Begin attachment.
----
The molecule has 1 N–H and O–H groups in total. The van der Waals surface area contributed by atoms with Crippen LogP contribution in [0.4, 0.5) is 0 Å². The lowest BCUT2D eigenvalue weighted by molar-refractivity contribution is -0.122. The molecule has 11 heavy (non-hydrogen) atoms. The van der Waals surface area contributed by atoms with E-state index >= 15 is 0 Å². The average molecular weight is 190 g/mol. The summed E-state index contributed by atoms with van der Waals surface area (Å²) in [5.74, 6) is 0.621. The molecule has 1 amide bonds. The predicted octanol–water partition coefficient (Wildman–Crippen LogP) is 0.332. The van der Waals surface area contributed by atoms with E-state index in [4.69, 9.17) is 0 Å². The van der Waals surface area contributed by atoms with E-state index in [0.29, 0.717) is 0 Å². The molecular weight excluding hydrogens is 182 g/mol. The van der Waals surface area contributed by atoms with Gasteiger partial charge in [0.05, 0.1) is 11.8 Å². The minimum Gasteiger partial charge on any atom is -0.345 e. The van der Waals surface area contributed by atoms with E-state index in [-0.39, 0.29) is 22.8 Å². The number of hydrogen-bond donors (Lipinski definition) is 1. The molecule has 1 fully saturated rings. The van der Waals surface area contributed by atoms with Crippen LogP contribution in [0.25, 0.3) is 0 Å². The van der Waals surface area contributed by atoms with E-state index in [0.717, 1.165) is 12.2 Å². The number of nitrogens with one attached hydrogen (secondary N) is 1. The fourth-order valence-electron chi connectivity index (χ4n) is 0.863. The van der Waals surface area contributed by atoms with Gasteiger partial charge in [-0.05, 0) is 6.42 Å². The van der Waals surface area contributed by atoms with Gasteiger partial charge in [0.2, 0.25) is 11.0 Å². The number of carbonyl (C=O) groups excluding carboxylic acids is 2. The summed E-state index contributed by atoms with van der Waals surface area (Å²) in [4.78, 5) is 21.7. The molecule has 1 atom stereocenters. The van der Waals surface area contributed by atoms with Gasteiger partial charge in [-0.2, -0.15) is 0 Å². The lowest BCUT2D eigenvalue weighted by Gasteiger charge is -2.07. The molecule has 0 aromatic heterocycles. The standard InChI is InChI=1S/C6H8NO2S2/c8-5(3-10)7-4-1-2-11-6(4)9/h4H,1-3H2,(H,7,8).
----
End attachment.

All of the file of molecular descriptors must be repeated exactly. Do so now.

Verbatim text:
The molecule has 1 N–H and O–H groups in total. The van der Waals surface area contributed by atoms with Crippen LogP contribution in [0.4, 0.5) is 0 Å². The lowest BCUT2D eigenvalue weighted by molar-refractivity contribution is -0.122. The molecule has 11 heavy (non-hydrogen) atoms. The van der Waals surface area contributed by atoms with E-state index >= 15 is 0 Å². The average molecular weight is 190 g/mol. The summed E-state index contributed by atoms with van der Waals surface area (Å²) in [5.74, 6) is 0.621. The molecule has 1 amide bonds. The predicted octanol–water partition coefficient (Wildman–Crippen LogP) is 0.332. The van der Waals surface area contributed by atoms with E-state index in [4.69, 9.17) is 0 Å². The van der Waals surface area contributed by atoms with E-state index in [0.29, 0.717) is 0 Å². The molecular weight excluding hydrogens is 182 g/mol. The van der Waals surface area contributed by atoms with Gasteiger partial charge in [0.05, 0.1) is 11.8 Å². The minimum Gasteiger partial charge on any atom is -0.345 e. The van der Waals surface area contributed by atoms with E-state index in [-0.39, 0.29) is 22.8 Å². The number of hydrogen-bond donors (Lipinski definition) is 1. The molecule has 1 fully saturated rings. The van der Waals surface area contributed by atoms with Crippen LogP contribution in [0.25, 0.3) is 0 Å². The van der Waals surface area contributed by atoms with E-state index in [0.717, 1.165) is 12.2 Å². The number of nitrogens with one attached hydrogen (secondary N) is 1. The fourth-order valence-electron chi connectivity index (χ4n) is 0.863. The van der Waals surface area contributed by atoms with Gasteiger partial charge in [-0.05, 0) is 6.42 Å². The van der Waals surface area contributed by atoms with Gasteiger partial charge in [0.2, 0.25) is 11.0 Å². The number of carbonyl (C=O) groups excluding carboxylic acids is 2. The summed E-state index contributed by atoms with van der Waals surface area (Å²) in [4.78, 5) is 21.7. The molecule has 1 atom stereocenters. The van der Waals surface area contributed by atoms with Gasteiger partial charge in [-0.2, -0.15) is 0 Å². The lowest BCUT2D eigenvalue weighted by Gasteiger charge is -2.07. The molecule has 0 aromatic heterocycles. The standard InChI is InChI=1S/C6H8NO2S2/c8-5(3-10)7-4-1-2-11-6(4)9/h4H,1-3H2,(H,7,8).